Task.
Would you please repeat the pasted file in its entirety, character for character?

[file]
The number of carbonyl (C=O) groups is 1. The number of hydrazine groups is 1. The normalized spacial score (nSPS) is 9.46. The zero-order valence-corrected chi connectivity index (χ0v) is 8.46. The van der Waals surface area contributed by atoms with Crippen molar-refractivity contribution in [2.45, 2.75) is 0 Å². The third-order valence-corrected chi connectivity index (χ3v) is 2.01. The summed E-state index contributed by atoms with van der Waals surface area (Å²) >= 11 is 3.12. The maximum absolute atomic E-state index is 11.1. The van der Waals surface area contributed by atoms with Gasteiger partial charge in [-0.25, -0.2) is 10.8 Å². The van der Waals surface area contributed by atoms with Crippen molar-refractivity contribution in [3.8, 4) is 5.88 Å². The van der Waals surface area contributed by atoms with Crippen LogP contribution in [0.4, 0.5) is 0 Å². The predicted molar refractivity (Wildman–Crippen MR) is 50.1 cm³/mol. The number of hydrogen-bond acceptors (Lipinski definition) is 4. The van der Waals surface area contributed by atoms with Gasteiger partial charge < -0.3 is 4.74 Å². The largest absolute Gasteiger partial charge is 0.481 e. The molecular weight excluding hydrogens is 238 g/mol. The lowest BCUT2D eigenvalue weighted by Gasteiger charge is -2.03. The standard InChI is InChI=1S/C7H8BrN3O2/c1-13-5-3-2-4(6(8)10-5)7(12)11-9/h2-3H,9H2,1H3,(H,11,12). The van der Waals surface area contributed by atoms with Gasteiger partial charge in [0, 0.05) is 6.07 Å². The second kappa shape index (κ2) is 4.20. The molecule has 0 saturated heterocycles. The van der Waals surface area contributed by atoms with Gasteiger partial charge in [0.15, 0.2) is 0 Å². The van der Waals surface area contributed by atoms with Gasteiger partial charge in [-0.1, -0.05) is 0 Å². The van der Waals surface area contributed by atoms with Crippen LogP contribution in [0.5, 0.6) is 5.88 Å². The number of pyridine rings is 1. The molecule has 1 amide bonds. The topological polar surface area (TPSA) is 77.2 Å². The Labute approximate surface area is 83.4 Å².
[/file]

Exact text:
The number of carbonyl (C=O) groups is 1. The number of hydrazine groups is 1. The normalized spacial score (nSPS) is 9.46. The zero-order valence-corrected chi connectivity index (χ0v) is 8.46. The van der Waals surface area contributed by atoms with Crippen molar-refractivity contribution in [2.45, 2.75) is 0 Å². The third-order valence-corrected chi connectivity index (χ3v) is 2.01. The summed E-state index contributed by atoms with van der Waals surface area (Å²) >= 11 is 3.12. The maximum absolute atomic E-state index is 11.1. The van der Waals surface area contributed by atoms with Gasteiger partial charge in [-0.25, -0.2) is 10.8 Å². The van der Waals surface area contributed by atoms with Crippen molar-refractivity contribution in [3.8, 4) is 5.88 Å². The van der Waals surface area contributed by atoms with Crippen LogP contribution in [0.4, 0.5) is 0 Å². The predicted molar refractivity (Wildman–Crippen MR) is 50.1 cm³/mol. The number of hydrogen-bond acceptors (Lipinski definition) is 4. The van der Waals surface area contributed by atoms with Gasteiger partial charge < -0.3 is 4.74 Å². The largest absolute Gasteiger partial charge is 0.481 e. The molecular weight excluding hydrogens is 238 g/mol. The lowest BCUT2D eigenvalue weighted by Gasteiger charge is -2.03. The standard InChI is InChI=1S/C7H8BrN3O2/c1-13-5-3-2-4(6(8)10-5)7(12)11-9/h2-3H,9H2,1H3,(H,11,12). The van der Waals surface area contributed by atoms with Gasteiger partial charge in [0, 0.05) is 6.07 Å². The second kappa shape index (κ2) is 4.20. The molecule has 0 saturated heterocycles. The van der Waals surface area contributed by atoms with Gasteiger partial charge in [0.15, 0.2) is 0 Å². The van der Waals surface area contributed by atoms with Gasteiger partial charge in [-0.1, -0.05) is 0 Å². The van der Waals surface area contributed by atoms with Crippen LogP contribution in [0.5, 0.6) is 5.88 Å². The number of pyridine rings is 1. The molecule has 1 amide bonds. The topological polar surface area (TPSA) is 77.2 Å². The Labute approximate surface area is 83.4 Å².